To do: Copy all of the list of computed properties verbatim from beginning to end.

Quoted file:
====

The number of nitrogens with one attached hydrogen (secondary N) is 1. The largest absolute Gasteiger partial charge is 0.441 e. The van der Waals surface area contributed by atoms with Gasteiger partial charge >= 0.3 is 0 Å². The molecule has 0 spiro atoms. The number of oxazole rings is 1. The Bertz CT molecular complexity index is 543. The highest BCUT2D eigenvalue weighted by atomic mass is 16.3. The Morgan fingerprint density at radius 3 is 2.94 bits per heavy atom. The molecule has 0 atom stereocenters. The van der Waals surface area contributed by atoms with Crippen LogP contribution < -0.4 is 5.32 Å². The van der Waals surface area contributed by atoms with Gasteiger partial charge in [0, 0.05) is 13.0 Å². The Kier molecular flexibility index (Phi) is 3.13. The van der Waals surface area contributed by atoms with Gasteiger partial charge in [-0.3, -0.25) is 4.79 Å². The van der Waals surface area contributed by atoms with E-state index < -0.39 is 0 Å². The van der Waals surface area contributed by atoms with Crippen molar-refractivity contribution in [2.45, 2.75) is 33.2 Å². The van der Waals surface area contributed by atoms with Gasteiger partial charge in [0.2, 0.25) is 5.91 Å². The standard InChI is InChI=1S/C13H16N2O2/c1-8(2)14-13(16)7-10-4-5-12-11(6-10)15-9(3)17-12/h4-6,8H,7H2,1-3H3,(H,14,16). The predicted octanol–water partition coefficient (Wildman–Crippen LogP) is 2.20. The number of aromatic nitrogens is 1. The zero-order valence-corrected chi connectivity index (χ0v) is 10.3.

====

The number of nitrogens with one attached hydrogen (secondary N) is 1. The largest absolute Gasteiger partial charge is 0.441 e. The van der Waals surface area contributed by atoms with Gasteiger partial charge >= 0.3 is 0 Å². The molecule has 0 spiro atoms. The number of oxazole rings is 1. The Bertz CT molecular complexity index is 543. The highest BCUT2D eigenvalue weighted by atomic mass is 16.3. The Morgan fingerprint density at radius 3 is 2.94 bits per heavy atom. The molecule has 0 atom stereocenters. The van der Waals surface area contributed by atoms with Crippen LogP contribution < -0.4 is 5.32 Å². The van der Waals surface area contributed by atoms with Gasteiger partial charge in [0, 0.05) is 13.0 Å². The Kier molecular flexibility index (Phi) is 3.13. The van der Waals surface area contributed by atoms with Gasteiger partial charge in [-0.3, -0.25) is 4.79 Å². The van der Waals surface area contributed by atoms with E-state index < -0.39 is 0 Å². The van der Waals surface area contributed by atoms with Crippen molar-refractivity contribution in [2.45, 2.75) is 33.2 Å². The van der Waals surface area contributed by atoms with Gasteiger partial charge in [0.2, 0.25) is 5.91 Å². The standard InChI is InChI=1S/C13H16N2O2/c1-8(2)14-13(16)7-10-4-5-12-11(6-10)15-9(3)17-12/h4-6,8H,7H2,1-3H3,(H,14,16). The predicted octanol–water partition coefficient (Wildman–Crippen LogP) is 2.20. The number of aromatic nitrogens is 1. The zero-order valence-corrected chi connectivity index (χ0v) is 10.3.